Auburn Engineering staff, Biggio Center steer transition to remote courses

By Karen Hunley

Published: Apr 28, 2020 9:36:00 AM

Auburn Engineering faculty and students have made Zoom a centerpiece of online learning. Auburn Engineering faculty and students have made Zoom a centerpiece of online learning.

Six weeks ago, spring break at Auburn was overshadowed by an evolving series of messages from administration regarding the university’s response to the COVID-19 pandemic, and by March 20, students and faculty learned that all courses would be continued remotely through the end of the spring semester.

For the Samuel Ginn College of Engineering, the largest college at Auburn, more than 800 courses in eight departments would be moved completely online. The president’s office later announced Summer 2020 Sessions 1 and 2 would also be held remotely.

“The positive way in which our faculty, staff and students have responded to this alternate instruction model truly demonstrates the character of the Auburn family,” said Christopher B. Roberts, dean of engineering. “Our Engineering Network Services, Engineering Online staff and the Biggio Center, in particular, were integral parts of this massive process, wasting no time in developing tools and resources to ensure the smoothest possible transition.”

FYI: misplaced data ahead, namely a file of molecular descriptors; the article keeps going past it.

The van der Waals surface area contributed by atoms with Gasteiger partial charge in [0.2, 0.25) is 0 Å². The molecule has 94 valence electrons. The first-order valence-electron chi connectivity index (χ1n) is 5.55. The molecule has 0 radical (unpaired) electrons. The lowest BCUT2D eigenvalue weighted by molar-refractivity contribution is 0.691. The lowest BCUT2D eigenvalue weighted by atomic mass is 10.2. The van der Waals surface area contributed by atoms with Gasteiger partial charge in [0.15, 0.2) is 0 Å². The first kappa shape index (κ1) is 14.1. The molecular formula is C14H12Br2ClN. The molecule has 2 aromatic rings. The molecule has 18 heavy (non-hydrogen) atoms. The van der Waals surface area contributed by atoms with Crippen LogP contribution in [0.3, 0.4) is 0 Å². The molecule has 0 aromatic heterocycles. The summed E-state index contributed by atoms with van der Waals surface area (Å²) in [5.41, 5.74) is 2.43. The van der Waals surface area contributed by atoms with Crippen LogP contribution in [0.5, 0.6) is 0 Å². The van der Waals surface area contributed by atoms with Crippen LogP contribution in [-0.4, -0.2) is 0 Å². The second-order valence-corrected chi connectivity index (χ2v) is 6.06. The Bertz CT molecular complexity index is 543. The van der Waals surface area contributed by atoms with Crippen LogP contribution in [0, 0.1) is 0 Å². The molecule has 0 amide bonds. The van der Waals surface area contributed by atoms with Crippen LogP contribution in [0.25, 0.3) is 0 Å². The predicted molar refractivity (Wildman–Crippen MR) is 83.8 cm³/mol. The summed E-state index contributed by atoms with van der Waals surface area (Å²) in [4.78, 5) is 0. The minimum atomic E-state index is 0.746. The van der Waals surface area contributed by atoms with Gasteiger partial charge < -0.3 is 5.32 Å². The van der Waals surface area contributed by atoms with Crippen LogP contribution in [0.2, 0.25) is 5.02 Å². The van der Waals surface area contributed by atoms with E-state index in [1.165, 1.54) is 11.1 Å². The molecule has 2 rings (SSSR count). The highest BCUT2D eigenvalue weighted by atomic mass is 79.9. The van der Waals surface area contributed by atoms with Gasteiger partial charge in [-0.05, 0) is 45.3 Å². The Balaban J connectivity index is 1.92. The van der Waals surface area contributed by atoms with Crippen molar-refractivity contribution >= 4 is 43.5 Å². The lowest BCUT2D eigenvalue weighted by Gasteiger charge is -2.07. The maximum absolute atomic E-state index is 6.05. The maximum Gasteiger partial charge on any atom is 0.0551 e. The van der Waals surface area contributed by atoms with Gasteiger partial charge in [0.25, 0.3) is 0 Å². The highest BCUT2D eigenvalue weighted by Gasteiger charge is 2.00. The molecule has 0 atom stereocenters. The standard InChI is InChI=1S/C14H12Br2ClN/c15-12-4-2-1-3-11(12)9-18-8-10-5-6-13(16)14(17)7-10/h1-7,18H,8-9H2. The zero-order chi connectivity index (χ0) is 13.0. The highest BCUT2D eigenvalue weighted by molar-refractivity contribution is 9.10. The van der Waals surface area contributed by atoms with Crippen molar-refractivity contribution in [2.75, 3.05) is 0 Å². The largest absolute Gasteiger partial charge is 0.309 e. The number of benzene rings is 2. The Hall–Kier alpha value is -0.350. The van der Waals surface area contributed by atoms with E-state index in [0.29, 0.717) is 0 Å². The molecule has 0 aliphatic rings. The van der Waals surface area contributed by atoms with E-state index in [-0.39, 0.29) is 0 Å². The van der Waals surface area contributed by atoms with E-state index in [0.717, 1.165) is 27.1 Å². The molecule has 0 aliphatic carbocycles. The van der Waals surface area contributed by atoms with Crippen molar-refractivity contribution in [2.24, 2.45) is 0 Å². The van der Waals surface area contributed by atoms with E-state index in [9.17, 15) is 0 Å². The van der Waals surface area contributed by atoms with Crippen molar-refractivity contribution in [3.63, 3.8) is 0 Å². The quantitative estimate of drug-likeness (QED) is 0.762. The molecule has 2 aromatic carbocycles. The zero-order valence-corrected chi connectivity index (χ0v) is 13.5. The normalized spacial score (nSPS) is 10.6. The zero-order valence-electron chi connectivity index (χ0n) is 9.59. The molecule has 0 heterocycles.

For Shannon Price, director of Engineering Network Services, the largest hurdle has been ensuring students have access to the necessary software to complete their assignments. Students traditionally access a variety of technical software in the computer labs on campus – no longer an option – and students’ personal computers often won’t support that software.

ENS responded by purchasing new software that provides remote students with a virtual gateway to computers in the on-campus labs and even steers them to specific machines based on the software they need. The college also purchased MATLAB for all students; MATLAB is the primary technical computing software used in engineering courses.

Price said ENS has also spent a lot of time getting instructors the equipment they need to teach from home, including desktop monitors, web cameras and even small document cameras so some can continue to draw out formulas and technical illustrations in real time for students.  

“The instructors use a variety of different methods to teach, so it was important to get them the equipment they need to teach how they are most comfortable,” he said.

Many online resources such as Canvas, the university’s learning management system, were already available to faculty and students and helped ease the move to online instruction, as did the Auburn Engineering Online and Continuing Education office staff and resources, Price added. Engineering Online and Continuing Education offers more than 50 online courses and 21 graduate programs that are fully online.

Bill Cameron, assistant director of Engineering Online and Continuing Education, said his team immediately began contacting faculty during spring break to help them decide the best methods to continue their courses and offer technical assistance.

Since then, the team has helped familiarize hundreds of instructors with programs such as Zoom and Panopto, the college’s video recording and streaming platform. Through Panopto, faculty have learned to capture, record and even digitally edit their lectures.